Most people struggling through their teenage years experience some sort of battle with acne. We all remember the days of worrying in front of the mirror at a fresh crop of acne and wondering why all the cleansing pads in the world can’t keep an oil-slick shine off of our faces. Generally, though, as people age, their skin tends to calm down; in later years, many people report experiencing the symptoms of dry skin. Does this mean that your skin type has changed?
According to top dermatologists, your skin type is genetic and doesn’t truly change - you’ve got what you’ve got. You’ve probably noticed whatever patterns your skin goes through after you’re past puberty are fairly consistent well through your adult years. However, there are a handful of reasons why your skin may be acting differently than usual, including:
- Environmental factors, like sun exposure, airborne allergens, and seasonal changes. If you have naturally oily skin, your face probably reacts differently to the onslaught of winter than those with dry skin. Not to mention, your skin may produce more oil to help protect you against heavy allergen concentrations in the air. These changes aren’t changes to your overall skin type; rather, they’re changes to your skin’s condition that should revert to normal (for you) when your conditions change back.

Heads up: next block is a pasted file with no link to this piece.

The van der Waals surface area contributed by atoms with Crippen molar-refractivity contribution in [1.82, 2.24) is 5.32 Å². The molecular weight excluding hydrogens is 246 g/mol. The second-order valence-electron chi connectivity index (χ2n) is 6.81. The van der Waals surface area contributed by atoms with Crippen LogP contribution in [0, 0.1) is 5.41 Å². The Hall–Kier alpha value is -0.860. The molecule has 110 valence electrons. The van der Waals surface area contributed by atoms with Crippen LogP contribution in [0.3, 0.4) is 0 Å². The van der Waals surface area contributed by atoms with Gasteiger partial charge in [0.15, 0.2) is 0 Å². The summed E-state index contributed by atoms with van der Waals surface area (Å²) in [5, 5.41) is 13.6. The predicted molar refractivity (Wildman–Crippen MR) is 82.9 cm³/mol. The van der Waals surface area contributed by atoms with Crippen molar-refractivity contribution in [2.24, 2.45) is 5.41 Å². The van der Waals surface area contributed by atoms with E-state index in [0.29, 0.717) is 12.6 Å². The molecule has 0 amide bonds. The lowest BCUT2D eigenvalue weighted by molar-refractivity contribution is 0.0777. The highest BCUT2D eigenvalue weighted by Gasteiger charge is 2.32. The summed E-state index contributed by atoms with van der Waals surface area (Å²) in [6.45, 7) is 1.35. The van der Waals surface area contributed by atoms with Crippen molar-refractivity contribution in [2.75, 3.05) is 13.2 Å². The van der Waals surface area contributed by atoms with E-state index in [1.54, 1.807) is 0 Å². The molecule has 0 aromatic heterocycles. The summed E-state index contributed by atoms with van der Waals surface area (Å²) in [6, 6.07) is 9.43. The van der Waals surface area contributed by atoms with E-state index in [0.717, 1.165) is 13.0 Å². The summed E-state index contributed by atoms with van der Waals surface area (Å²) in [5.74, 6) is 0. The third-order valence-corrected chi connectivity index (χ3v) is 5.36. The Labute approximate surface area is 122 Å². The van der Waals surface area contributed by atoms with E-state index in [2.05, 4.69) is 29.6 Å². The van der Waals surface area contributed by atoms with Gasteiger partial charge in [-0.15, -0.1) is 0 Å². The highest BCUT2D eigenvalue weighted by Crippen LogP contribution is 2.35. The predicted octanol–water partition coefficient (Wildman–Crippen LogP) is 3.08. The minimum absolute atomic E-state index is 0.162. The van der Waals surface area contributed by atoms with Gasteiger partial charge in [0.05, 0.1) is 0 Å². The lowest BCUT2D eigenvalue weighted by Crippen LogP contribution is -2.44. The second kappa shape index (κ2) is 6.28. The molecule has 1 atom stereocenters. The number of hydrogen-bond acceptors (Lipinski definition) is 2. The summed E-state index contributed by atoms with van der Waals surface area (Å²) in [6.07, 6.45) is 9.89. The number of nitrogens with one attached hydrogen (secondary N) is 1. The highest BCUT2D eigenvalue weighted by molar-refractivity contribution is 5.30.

- Your hormone levels obviously play a large role in how your skin acts. For women, your menstrual cycle can help you chart the arrival of the occasional pimple. Pregnancy also affects your hormone levels and can have a huge impact on your skin’s condition. Men are lucky enough to experience relatively even hormone levels once they’ve exited puberty, so hormones aren’t as big as a factor.
- Topical and ingested medicines can also change how your skin behaves, whether they’re intended to or not. Some older antidepressants and diuretics can cause dry skin. Topical solutions with salicylic acid, retinols, and other such chemicals can cause dryness, flakiness, and irritation. Take care when starting new medications to check that they don’t interact negatively with one another.
It’s important to keep in mind that your skin type and your skin condition are two separate things, and you should make sure you’re treating your skin for its type while taking any necessary measures to adjust for environmental conditions. The best way to understand your skin type is scheduling an evaluation with your esthetician. To book your appointment, call Samano Aesthetics at 321-397-0692 or click here to book your appointment with Linda Muniz, LME.